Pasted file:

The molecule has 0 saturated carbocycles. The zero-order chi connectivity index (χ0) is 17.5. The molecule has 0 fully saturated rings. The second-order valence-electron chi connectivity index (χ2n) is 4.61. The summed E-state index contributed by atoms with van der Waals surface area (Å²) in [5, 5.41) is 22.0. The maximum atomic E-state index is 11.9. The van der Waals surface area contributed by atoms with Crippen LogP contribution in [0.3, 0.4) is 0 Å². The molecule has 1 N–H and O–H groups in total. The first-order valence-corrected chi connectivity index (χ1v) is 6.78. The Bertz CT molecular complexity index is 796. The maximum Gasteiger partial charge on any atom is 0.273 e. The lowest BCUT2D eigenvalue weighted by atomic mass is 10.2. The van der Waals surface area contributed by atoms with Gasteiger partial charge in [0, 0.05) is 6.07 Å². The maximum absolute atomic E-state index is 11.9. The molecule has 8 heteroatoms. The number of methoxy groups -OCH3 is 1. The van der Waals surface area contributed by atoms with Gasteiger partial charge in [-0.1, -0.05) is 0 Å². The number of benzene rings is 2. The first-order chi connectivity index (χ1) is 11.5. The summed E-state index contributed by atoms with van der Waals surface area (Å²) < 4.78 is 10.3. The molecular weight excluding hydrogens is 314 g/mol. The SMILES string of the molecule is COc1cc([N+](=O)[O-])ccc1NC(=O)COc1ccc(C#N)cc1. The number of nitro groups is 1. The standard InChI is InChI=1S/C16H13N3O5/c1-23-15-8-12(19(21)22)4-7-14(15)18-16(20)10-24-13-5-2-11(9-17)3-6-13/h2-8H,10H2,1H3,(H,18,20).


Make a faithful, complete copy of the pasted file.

The molecule has 0 saturated carbocycles. The zero-order chi connectivity index (χ0) is 17.5. The molecule has 0 fully saturated rings. The second-order valence-electron chi connectivity index (χ2n) is 4.61. The summed E-state index contributed by atoms with van der Waals surface area (Å²) in [5, 5.41) is 22.0. The maximum atomic E-state index is 11.9. The van der Waals surface area contributed by atoms with Crippen LogP contribution in [0.3, 0.4) is 0 Å². The molecule has 1 N–H and O–H groups in total. The first-order valence-corrected chi connectivity index (χ1v) is 6.78. The Bertz CT molecular complexity index is 796. The maximum Gasteiger partial charge on any atom is 0.273 e. The lowest BCUT2D eigenvalue weighted by atomic mass is 10.2. The van der Waals surface area contributed by atoms with Gasteiger partial charge in [0, 0.05) is 6.07 Å². The maximum absolute atomic E-state index is 11.9. The molecule has 8 heteroatoms. The number of methoxy groups -OCH3 is 1. The van der Waals surface area contributed by atoms with Gasteiger partial charge in [-0.1, -0.05) is 0 Å². The number of benzene rings is 2. The first-order chi connectivity index (χ1) is 11.5. The summed E-state index contributed by atoms with van der Waals surface area (Å²) < 4.78 is 10.3. The molecular weight excluding hydrogens is 314 g/mol. The SMILES string of the molecule is COc1cc([N+](=O)[O-])ccc1NC(=O)COc1ccc(C#N)cc1. The number of nitro groups is 1. The standard InChI is InChI=1S/C16H13N3O5/c1-23-15-8-12(19(21)22)4-7-14(15)18-16(20)10-24-13-5-2-11(9-17)3-6-13/h2-8H,10H2,1H3,(H,18,20).